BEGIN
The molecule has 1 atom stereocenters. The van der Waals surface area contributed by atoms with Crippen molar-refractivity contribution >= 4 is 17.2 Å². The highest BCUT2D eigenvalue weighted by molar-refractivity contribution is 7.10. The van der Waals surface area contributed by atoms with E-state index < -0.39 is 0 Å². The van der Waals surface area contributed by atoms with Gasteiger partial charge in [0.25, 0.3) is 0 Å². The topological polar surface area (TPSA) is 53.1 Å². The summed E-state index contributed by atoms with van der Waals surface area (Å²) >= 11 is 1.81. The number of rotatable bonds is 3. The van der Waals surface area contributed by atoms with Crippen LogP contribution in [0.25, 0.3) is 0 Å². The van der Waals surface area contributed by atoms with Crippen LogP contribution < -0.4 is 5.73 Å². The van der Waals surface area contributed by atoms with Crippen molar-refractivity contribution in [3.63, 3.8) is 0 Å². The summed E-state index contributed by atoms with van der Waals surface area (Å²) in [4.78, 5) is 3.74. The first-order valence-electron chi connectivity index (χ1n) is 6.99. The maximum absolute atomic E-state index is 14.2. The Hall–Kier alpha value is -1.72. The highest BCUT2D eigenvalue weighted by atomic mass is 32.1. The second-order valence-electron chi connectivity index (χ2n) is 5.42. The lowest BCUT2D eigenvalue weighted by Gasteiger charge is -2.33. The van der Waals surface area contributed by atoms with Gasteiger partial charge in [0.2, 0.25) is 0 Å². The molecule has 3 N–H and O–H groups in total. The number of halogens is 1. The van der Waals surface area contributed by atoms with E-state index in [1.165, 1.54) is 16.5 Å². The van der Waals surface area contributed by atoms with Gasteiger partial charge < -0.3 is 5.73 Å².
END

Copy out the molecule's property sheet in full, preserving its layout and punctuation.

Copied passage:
The molecule has 1 atom stereocenters. The van der Waals surface area contributed by atoms with Crippen molar-refractivity contribution >= 4 is 17.2 Å². The highest BCUT2D eigenvalue weighted by molar-refractivity contribution is 7.10. The van der Waals surface area contributed by atoms with E-state index < -0.39 is 0 Å². The van der Waals surface area contributed by atoms with Gasteiger partial charge in [0.25, 0.3) is 0 Å². The topological polar surface area (TPSA) is 53.1 Å². The summed E-state index contributed by atoms with van der Waals surface area (Å²) >= 11 is 1.81. The number of rotatable bonds is 3. The van der Waals surface area contributed by atoms with Crippen LogP contribution in [0.25, 0.3) is 0 Å². The van der Waals surface area contributed by atoms with Crippen LogP contribution < -0.4 is 5.73 Å². The van der Waals surface area contributed by atoms with Crippen molar-refractivity contribution in [3.63, 3.8) is 0 Å². The summed E-state index contributed by atoms with van der Waals surface area (Å²) in [4.78, 5) is 3.74. The first-order valence-electron chi connectivity index (χ1n) is 6.99. The maximum absolute atomic E-state index is 14.2. The Hall–Kier alpha value is -1.72. The highest BCUT2D eigenvalue weighted by atomic mass is 32.1. The second-order valence-electron chi connectivity index (χ2n) is 5.42. The lowest BCUT2D eigenvalue weighted by Gasteiger charge is -2.33. The van der Waals surface area contributed by atoms with Gasteiger partial charge in [0.2, 0.25) is 0 Å². The molecule has 3 N–H and O–H groups in total. The number of halogens is 1. The van der Waals surface area contributed by atoms with E-state index in [1.165, 1.54) is 16.5 Å². The van der Waals surface area contributed by atoms with Gasteiger partial charge < -0.3 is 5.73 Å².